Trying to develop personal style, an expression of who I wanted to be, was complicated by the pressures of being a teenager in what was in hindsight a very toxic high school environment. This was typified by the popular fashion amongst the girls of wearing 3-4 pairs of sports socks, carefully arranged so that the brands could be seen and giving the appearance of giant puffed up ankle boots – this was the early 90’s after all and allegiance to brand was just becoming a “thing”.

Like anyone in their late teens/early twenties I too went through a goth phase, an op shop (grunge) phase and lastly a “I’m over the patriarchy and dressing in man trousers and a tie as a statement” phase. I then started to make my own clothes…

Flash forward to the past few years where there has been an explosion in fat fashion. Like any fat girl in a lolly shop I am part excited/ part afraid of my own ability to rapidly consume to the point of illness. Online shopping for beautiful/ cute/ interesting clothes  produces the same physiological and psychological response as any other form of addiction and I have been an addict. I have also experienced the post-purchase cognitive dissonance that comes when you realise you spent that much. Again. And on what?

Now, as I consider how to simplify my life and my surroundings I am also trying to simplify my wardrobe. This doesn’t mean adopting an anti-aesthetic, monochromatic, or layers of only “ethically sourced beige cotton” style. Rather, for me it is taking a position of sourcing clothes that I always feel good in, that don’t have conditions dictating how they are worn (like needing a cardigan), and supporting local makers when I can.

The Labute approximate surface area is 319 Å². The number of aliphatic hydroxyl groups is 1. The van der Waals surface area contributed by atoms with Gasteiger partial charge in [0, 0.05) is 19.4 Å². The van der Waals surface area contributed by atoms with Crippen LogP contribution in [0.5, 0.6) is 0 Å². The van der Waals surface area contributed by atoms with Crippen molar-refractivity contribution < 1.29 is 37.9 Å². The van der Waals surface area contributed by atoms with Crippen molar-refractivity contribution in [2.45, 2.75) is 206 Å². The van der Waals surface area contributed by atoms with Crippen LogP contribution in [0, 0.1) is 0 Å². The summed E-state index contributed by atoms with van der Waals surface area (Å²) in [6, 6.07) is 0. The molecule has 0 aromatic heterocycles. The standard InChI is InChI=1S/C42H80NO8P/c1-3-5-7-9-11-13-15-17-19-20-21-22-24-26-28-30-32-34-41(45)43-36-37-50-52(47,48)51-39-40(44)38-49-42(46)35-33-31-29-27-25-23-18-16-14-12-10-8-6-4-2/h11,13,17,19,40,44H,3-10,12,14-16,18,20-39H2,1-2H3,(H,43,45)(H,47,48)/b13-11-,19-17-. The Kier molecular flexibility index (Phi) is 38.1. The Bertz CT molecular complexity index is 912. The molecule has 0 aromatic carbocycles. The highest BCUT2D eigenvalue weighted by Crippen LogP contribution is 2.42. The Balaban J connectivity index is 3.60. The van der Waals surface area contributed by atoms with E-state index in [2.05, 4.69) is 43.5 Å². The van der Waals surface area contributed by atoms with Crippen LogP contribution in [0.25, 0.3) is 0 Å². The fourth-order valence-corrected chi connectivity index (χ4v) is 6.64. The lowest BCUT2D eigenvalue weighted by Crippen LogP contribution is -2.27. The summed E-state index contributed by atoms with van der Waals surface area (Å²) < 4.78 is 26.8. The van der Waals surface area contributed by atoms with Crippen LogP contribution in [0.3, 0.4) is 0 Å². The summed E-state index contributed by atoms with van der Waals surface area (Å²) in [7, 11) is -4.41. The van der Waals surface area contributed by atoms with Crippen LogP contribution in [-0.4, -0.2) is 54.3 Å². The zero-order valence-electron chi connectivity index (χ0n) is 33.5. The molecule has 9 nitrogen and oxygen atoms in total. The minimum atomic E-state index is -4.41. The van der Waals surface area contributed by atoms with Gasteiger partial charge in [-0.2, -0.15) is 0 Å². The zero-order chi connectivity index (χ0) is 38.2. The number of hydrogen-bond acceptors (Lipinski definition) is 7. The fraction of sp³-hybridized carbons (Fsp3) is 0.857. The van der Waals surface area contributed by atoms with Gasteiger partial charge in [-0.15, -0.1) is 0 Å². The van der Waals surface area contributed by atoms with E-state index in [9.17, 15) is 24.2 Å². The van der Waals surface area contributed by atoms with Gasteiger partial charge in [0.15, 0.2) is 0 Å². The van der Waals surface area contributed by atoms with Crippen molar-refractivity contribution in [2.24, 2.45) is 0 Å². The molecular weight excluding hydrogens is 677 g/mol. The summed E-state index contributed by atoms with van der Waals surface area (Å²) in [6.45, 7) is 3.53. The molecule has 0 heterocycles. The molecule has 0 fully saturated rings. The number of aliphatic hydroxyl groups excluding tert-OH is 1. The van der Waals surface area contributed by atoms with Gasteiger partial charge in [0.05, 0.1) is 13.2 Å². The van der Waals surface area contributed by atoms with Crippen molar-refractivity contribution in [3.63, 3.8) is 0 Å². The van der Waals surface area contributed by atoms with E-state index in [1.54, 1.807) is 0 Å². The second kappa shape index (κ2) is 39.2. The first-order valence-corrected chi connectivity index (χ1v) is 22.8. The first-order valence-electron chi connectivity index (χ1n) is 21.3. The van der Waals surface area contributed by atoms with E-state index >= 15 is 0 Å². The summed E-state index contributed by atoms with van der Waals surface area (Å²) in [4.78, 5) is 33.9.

Fat women have always faced a compromise – we have not been given choices, therefore we create no market demand. We adopt certain styles as they are the only ones supplied to us. We participate in the socially and economically damaging worlds of cheaper and cheaper fast fashion that relies on the exploitation of others, because finding ethically produced and affordable clothing for fat women is almost impossible. 

There is a deeper meaning at work here too. One which tells us to not invest in good clothing for ourselves because our bodily state is only temporary. We might think that embracing a minimalist approach to fashion is exclusionary because we’re under much more pressure to appear polished and not just lazy.

Which brings me back to the essentialist approach to fat fashion. I was reading Essentialism – The Disciplined Pursuit of Less and it struck me that what I had been doing in consuming vast amounts of brightly coloured fat fast fashion was trying to play out all the characters I could be without focusing on the person that I am. It was a hollow attempt to develop a sense of identity beyond the expectations of others, or maybe in spite of other people.

This led me to a deeper thought. Perhaps the reason I consistently say yes when I should say no is an attempt to feel acceptance; acceptance I had never received just for purely being.

To be a fat minimalist, to work/ behave/ consume/ create less but better means self-acceptance without all of the layers of junk getting in the way. It is about paring down to what is essential.

What is essential is different to different people.

In this way I am inspired by my father who is the ultimate essentialist when it comes to clothing. As a young adult I took great delight in teasing him for having that one type of pants/ shirt/ socks/ underwear/ shoes in tones of blue and grey. Now, I see the wisdom in finding “the one” – the one essential just right style in each essential item of clothing.

So I will be looking for “the one” – every time I click on my favourite local designer’s sites, whenever I have a need for an item of clothing, when I’m pinning away on Pinterest, I will ask myself “Are you the one?”

Disclaimer: My dinosaur dress and my bat dress will ALWAYS be essential!

Image: Na Na Na Na Na Na Na Na Na Na Na Na Na Na Na Na #batdress